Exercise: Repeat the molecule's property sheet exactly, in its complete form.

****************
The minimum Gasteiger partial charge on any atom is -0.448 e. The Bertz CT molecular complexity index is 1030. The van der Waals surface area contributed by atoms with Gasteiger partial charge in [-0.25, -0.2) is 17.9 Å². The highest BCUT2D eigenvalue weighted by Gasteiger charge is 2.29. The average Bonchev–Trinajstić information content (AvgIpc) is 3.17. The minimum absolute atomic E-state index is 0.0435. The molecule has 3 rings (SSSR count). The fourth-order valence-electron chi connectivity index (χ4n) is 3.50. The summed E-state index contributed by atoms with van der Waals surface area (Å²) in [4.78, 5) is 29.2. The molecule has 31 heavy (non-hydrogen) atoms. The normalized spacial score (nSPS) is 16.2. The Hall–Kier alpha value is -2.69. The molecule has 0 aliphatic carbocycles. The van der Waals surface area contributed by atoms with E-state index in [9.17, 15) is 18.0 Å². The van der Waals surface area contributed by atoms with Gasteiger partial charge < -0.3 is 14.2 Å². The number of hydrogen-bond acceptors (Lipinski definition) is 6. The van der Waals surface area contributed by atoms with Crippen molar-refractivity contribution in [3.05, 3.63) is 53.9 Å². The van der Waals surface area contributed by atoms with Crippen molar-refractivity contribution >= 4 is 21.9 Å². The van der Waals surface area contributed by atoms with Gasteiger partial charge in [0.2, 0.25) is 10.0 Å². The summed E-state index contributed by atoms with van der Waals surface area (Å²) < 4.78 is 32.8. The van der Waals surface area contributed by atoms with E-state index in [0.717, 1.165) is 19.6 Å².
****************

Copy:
The minimum Gasteiger partial charge on any atom is -0.448 e. The Bertz CT molecular complexity index is 1030. The van der Waals surface area contributed by atoms with Gasteiger partial charge in [-0.25, -0.2) is 17.9 Å². The highest BCUT2D eigenvalue weighted by Gasteiger charge is 2.29. The average Bonchev–Trinajstić information content (AvgIpc) is 3.17. The minimum absolute atomic E-state index is 0.0435. The molecule has 3 rings (SSSR count). The fourth-order valence-electron chi connectivity index (χ4n) is 3.50. The summed E-state index contributed by atoms with van der Waals surface area (Å²) in [4.78, 5) is 29.2. The molecule has 31 heavy (non-hydrogen) atoms. The normalized spacial score (nSPS) is 16.2. The Hall–Kier alpha value is -2.69. The molecule has 0 aliphatic carbocycles. The van der Waals surface area contributed by atoms with E-state index in [9.17, 15) is 18.0 Å². The van der Waals surface area contributed by atoms with Gasteiger partial charge < -0.3 is 14.2 Å². The number of hydrogen-bond acceptors (Lipinski definition) is 6. The van der Waals surface area contributed by atoms with Crippen molar-refractivity contribution in [3.05, 3.63) is 53.9 Å². The van der Waals surface area contributed by atoms with Crippen molar-refractivity contribution >= 4 is 21.9 Å². The van der Waals surface area contributed by atoms with Gasteiger partial charge in [0.2, 0.25) is 10.0 Å². The summed E-state index contributed by atoms with van der Waals surface area (Å²) < 4.78 is 32.8. The van der Waals surface area contributed by atoms with E-state index in [0.717, 1.165) is 19.6 Å².